Basophils and eosinophils account for fewer than 1% and 5% of white blood cells, respectively. Their significance in asthma and allergic inflammation is yet unknown. For a current review, researchers discussed recent discoveries in the biology and genetic roles of these two cell types in allergic inflammation and asthma. The involvement of interleukin(IL)-25, IL-33, and thymic stromal lymphopoietin (TSLP) in eosinophils was demonstrated, and activation states of eosinophil 1 and 2 integrins was found to correlate with the assessment of eosinophil recruitment and pulmonary function in asthma. Basophils’ involvement as regulators of Th2 cell response via IL-4 production or the differentiation of monocytes to macrophages, as well as their population variability in humans, had yielded new insights into their biology. The transcription factor PU.1 was linked to the regulation of particular gene transcription in both eosinophils and basophils. Genes implicated in intracellular calcium influx and apoptosis were investigated in candidate genetic research on eosinophils. Studies at the genome-wide level discovered genetic polymorphisms in IL1RL1, TSLP, and IL-33, as well as four loci with pleiotropic effects on eosinophil and basophil, counted [GATA2 (3q21), MHC (6p21), HBS1L-MYB (6q23), and ERG (21q22)].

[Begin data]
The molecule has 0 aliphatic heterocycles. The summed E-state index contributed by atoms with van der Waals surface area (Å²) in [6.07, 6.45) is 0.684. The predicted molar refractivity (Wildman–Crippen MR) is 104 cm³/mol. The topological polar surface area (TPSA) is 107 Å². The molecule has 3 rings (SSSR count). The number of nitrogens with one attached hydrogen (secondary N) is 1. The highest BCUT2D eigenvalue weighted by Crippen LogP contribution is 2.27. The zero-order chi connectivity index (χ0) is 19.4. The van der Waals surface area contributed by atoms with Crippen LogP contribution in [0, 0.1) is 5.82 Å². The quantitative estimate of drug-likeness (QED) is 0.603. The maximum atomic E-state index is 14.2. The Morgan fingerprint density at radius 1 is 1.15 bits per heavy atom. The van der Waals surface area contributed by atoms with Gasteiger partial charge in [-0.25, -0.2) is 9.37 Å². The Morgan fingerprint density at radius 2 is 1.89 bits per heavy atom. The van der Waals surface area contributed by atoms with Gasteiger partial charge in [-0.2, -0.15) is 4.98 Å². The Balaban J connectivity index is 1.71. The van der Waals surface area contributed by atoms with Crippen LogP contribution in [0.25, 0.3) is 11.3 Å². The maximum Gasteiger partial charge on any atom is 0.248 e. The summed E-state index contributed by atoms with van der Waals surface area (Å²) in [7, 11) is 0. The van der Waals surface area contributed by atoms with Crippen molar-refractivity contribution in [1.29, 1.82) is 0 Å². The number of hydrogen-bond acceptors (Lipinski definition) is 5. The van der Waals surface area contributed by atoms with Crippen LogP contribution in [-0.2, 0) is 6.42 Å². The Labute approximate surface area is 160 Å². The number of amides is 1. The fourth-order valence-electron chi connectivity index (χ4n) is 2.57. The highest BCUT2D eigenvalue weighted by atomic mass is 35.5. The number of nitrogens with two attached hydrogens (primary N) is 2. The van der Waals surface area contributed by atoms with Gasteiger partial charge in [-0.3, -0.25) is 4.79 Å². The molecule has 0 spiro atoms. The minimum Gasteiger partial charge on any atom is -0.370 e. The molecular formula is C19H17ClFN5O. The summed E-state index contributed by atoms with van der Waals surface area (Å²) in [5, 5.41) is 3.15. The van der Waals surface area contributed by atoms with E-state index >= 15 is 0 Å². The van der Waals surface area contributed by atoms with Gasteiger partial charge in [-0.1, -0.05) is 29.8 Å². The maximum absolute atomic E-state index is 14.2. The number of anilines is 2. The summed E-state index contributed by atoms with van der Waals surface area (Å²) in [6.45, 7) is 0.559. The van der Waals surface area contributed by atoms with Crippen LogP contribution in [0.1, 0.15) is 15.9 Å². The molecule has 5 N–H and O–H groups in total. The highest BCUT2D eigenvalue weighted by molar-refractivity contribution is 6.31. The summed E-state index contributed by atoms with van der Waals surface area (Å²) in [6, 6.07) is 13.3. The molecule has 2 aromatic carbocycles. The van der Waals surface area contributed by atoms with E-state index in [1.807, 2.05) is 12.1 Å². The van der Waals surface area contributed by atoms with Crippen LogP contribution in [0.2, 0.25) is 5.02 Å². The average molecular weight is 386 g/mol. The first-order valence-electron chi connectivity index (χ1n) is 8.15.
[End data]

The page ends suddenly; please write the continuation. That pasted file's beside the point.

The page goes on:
Recent discoveries from eosinophil and basophil biology and genetic research indicate the importance of epithelial cell-derived cytokines such as TSLP and IL-33 in asthma and allergy disorders.
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